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Darwin recognized that natural selection could not favor a trait in one species solely for the benefit of another species. The modern, selfish-gene view of the world suggests that cooperation between individuals, whether of the same species or different species, should be especially vulnerable to the evolution of noncooperators. Yet, cooperation is(More)
Systematists have access to multiple sources of character information in phylogenetic analysis. For example, it is not unusual to have nucleotide sequences from several different genes, or to have molecular and morphological data. How should diverse data be analyzed in phylogenetic analysis? Several methods have been proposed for the treatment of(More)
Replicate lineages of the bacteriophage phiX 174 adapted to growth at high temperature on either of two hosts exhibited high rates of identical, independent substitutions. Typically, a dozen or more substitutions accumulated in the 5.4-kilobase genome during propagation. Across the entire data set of nine lineages, 119 independent substitutions occurred at(More)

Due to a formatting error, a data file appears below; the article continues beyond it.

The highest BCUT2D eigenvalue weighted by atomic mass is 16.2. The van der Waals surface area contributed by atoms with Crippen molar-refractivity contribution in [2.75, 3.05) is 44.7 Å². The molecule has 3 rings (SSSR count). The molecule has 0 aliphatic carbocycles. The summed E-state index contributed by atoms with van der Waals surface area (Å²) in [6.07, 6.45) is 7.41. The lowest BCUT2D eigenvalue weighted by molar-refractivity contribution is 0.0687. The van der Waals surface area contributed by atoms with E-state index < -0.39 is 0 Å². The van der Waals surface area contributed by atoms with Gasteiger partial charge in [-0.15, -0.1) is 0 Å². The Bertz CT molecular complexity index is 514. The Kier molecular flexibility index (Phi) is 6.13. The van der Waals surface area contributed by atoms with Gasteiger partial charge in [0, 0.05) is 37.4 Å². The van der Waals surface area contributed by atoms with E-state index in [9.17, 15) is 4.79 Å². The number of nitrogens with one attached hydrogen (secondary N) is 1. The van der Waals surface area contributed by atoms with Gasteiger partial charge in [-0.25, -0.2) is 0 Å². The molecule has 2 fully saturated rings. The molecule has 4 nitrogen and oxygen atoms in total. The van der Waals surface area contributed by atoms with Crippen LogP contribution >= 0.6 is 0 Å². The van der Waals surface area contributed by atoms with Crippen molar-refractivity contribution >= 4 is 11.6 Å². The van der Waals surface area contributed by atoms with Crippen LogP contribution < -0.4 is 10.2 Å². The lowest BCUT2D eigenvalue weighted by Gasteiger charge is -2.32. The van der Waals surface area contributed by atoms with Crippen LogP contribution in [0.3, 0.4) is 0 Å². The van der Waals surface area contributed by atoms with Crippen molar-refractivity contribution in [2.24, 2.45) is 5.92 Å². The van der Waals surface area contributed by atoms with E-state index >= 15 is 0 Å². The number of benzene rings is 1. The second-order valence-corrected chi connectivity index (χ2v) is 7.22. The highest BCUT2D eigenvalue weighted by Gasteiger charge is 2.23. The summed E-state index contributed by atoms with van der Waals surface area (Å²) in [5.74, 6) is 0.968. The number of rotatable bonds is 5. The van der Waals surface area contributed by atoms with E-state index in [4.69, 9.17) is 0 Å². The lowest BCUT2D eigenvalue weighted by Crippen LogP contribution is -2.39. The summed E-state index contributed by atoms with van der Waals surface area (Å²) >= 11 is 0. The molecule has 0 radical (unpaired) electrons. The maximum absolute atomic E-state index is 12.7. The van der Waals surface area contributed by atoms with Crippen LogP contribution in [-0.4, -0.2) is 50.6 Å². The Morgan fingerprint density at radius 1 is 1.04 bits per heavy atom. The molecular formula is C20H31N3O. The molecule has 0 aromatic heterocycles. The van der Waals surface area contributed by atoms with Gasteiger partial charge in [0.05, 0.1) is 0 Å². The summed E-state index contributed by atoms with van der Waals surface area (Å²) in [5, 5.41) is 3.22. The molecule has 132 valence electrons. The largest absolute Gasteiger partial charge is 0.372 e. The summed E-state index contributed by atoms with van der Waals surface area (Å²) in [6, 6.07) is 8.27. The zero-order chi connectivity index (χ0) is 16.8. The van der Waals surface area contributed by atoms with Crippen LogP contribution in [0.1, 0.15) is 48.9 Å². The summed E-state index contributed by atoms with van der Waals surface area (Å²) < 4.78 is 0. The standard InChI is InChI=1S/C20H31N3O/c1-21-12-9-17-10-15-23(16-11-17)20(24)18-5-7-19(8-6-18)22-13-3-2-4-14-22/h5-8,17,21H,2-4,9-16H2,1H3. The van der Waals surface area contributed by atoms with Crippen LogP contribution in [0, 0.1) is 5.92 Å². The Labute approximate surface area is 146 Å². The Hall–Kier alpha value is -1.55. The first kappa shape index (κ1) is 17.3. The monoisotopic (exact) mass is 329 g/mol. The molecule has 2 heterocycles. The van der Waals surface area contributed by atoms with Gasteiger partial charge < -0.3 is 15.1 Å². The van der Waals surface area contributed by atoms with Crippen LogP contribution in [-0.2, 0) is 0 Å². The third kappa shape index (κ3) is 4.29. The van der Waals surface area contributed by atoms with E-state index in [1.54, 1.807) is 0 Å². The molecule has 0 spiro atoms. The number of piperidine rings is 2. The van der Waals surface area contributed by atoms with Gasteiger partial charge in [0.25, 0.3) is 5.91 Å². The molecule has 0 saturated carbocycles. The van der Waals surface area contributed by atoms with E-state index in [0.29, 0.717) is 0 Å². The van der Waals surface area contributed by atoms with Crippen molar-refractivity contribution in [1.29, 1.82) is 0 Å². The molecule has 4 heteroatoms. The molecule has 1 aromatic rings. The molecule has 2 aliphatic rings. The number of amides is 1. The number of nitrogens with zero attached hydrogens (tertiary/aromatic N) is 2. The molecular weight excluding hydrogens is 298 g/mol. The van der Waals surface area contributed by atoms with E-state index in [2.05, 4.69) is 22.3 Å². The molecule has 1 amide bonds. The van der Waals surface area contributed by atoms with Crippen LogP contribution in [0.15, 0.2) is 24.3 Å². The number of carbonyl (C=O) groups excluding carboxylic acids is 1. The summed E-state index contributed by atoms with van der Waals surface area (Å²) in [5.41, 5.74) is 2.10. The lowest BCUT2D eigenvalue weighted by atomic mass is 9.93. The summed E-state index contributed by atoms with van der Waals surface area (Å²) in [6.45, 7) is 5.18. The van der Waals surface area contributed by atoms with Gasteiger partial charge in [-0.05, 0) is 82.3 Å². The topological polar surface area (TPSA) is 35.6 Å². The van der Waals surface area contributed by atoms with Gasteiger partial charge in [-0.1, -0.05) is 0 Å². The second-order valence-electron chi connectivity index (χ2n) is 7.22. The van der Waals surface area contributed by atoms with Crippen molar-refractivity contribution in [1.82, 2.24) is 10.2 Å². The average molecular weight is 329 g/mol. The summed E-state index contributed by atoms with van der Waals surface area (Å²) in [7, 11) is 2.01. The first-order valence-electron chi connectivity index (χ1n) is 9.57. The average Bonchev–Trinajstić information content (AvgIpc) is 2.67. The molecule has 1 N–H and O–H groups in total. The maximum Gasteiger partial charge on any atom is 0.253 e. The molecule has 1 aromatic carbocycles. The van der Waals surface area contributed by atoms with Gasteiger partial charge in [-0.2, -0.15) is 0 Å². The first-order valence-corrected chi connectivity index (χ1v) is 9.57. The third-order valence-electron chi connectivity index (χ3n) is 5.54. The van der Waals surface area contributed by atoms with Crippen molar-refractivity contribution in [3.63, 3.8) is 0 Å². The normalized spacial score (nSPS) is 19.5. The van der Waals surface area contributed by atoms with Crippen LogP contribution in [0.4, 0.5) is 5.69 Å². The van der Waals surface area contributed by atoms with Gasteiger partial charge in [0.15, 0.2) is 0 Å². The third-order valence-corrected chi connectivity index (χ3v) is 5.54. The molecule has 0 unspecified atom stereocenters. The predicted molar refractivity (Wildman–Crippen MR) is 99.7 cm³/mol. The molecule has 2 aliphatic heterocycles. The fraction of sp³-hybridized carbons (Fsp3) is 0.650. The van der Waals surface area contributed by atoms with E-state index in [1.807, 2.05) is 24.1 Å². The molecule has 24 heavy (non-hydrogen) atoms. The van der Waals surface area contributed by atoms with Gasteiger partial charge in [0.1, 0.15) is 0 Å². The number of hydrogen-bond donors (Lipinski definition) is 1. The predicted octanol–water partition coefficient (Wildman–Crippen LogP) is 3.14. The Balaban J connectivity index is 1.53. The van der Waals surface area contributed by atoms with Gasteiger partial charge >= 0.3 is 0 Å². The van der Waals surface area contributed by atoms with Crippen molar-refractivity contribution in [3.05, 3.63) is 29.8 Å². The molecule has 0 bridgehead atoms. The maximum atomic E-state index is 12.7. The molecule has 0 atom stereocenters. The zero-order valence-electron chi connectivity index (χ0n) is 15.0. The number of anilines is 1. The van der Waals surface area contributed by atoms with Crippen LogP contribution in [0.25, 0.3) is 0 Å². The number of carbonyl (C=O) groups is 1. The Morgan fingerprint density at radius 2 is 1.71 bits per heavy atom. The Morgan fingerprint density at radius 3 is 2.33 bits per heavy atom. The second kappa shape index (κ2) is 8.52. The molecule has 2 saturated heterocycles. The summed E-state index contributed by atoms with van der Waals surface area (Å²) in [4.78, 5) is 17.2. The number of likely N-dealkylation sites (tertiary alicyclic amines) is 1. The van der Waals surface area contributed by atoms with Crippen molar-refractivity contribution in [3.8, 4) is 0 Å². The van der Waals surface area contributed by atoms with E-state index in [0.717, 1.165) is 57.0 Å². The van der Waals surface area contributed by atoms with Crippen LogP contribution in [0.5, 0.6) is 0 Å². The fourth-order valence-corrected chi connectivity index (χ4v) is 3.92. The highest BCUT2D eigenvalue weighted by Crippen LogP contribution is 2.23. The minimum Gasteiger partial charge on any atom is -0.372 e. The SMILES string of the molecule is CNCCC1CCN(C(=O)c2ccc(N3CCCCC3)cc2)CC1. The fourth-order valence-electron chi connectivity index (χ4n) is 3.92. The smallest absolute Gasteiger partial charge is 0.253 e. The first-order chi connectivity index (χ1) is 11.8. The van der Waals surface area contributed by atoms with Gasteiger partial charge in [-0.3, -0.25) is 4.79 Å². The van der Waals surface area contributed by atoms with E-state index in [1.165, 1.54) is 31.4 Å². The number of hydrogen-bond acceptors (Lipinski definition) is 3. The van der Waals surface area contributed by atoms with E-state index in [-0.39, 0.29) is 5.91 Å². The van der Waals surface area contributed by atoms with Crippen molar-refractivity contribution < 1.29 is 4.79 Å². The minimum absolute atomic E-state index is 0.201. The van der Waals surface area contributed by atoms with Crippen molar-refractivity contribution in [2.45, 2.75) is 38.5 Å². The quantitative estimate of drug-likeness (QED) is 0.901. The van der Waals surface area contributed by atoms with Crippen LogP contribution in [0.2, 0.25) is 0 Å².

The existence of co-operation between species has been cast as a problem to the selfish-gene view of evolution: why does co-operation persist, when it would seem that individual selection should favor the unco-operative individual who exploits the co-operative tendencies of its partner and gives nothing in return? The recent literature has emphasized one(More)
High temperature inhibits the growth of the wild-type bacteriophage phiX174. Three different point mutations were identified that each recovered growth at high temperature. Two affected the major capsid protein (residues F188 and F242), and one affected the internal scaffolding protein (B114). One of the major capsid mutations (F242) is located in a beta(More)
The molecular basis of adaptation is a major focus of evolutionary biology, yet the dynamic process of adaptation has been explored only piecemeal. Experimental evolution of two bacteriophage lines under strong selection led to over a dozen nucleotide changes genomewide in each replicate. At least 96 percent of the amino acid substitutions appeared to be(More)
Temperature sensitivity and gonadal differentiation were studied in a turtle, Trachemys scripta, with temperature-dependent sex determination. Sex determination was sensitive to both the duration and magnitude of incubation temperature. Temperature exerted an "all or none" effect on the ovarian or testicular nature of most gonads, but affected the length of(More)
Following a sixty-year hiatus in western medicine, bacteriophages (phages) are again being advocated for treating and preventing bacterial infections. Are attempts to use phages for clinical and environmental applications more likely to succeed now than in the past? Will phage therapy and prophylaxis suffer the same fates as antibiotics--treatment failure(More)